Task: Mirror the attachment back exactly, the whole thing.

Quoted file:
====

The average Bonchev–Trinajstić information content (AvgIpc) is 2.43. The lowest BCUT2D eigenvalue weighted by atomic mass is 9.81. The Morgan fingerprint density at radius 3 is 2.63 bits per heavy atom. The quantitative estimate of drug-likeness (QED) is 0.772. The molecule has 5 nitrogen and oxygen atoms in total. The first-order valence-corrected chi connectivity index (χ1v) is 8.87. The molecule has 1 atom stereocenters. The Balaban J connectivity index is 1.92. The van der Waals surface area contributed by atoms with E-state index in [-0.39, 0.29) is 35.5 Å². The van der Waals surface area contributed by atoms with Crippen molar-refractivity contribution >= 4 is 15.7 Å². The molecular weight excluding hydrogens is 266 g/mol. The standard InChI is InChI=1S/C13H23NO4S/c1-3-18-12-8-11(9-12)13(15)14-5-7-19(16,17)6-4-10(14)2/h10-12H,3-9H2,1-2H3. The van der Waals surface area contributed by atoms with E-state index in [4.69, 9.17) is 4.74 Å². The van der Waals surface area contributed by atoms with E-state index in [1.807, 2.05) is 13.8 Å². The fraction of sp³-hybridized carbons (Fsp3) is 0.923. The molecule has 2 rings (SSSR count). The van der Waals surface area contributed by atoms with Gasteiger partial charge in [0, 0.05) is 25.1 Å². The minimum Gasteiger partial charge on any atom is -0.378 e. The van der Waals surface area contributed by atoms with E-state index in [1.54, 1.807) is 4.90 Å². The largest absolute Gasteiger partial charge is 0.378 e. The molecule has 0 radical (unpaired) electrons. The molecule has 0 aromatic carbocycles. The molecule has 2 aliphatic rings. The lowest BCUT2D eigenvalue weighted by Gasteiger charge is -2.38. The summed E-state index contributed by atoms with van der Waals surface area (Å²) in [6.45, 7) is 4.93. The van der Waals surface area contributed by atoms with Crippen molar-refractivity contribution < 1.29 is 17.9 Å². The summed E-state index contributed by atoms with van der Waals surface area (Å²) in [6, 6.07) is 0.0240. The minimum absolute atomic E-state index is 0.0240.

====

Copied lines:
The average Bonchev–Trinajstić information content (AvgIpc) is 2.43. The lowest BCUT2D eigenvalue weighted by atomic mass is 9.81. The Morgan fingerprint density at radius 3 is 2.63 bits per heavy atom. The quantitative estimate of drug-likeness (QED) is 0.772. The molecule has 5 nitrogen and oxygen atoms in total. The first-order valence-corrected chi connectivity index (χ1v) is 8.87. The molecule has 1 atom stereocenters. The Balaban J connectivity index is 1.92. The van der Waals surface area contributed by atoms with E-state index in [-0.39, 0.29) is 35.5 Å². The van der Waals surface area contributed by atoms with Crippen molar-refractivity contribution >= 4 is 15.7 Å². The molecular weight excluding hydrogens is 266 g/mol. The standard InChI is InChI=1S/C13H23NO4S/c1-3-18-12-8-11(9-12)13(15)14-5-7-19(16,17)6-4-10(14)2/h10-12H,3-9H2,1-2H3. The van der Waals surface area contributed by atoms with E-state index in [4.69, 9.17) is 4.74 Å². The van der Waals surface area contributed by atoms with E-state index in [1.807, 2.05) is 13.8 Å². The fraction of sp³-hybridized carbons (Fsp3) is 0.923. The molecule has 2 rings (SSSR count). The van der Waals surface area contributed by atoms with Gasteiger partial charge in [0, 0.05) is 25.1 Å². The minimum Gasteiger partial charge on any atom is -0.378 e. The van der Waals surface area contributed by atoms with E-state index in [1.54, 1.807) is 4.90 Å². The largest absolute Gasteiger partial charge is 0.378 e. The molecule has 0 radical (unpaired) electrons. The molecule has 0 aromatic carbocycles. The molecule has 2 aliphatic rings. The lowest BCUT2D eigenvalue weighted by Gasteiger charge is -2.38. The summed E-state index contributed by atoms with van der Waals surface area (Å²) in [6.45, 7) is 4.93. The van der Waals surface area contributed by atoms with Crippen molar-refractivity contribution < 1.29 is 17.9 Å². The summed E-state index contributed by atoms with van der Waals surface area (Å²) in [6, 6.07) is 0.0240. The minimum absolute atomic E-state index is 0.0240.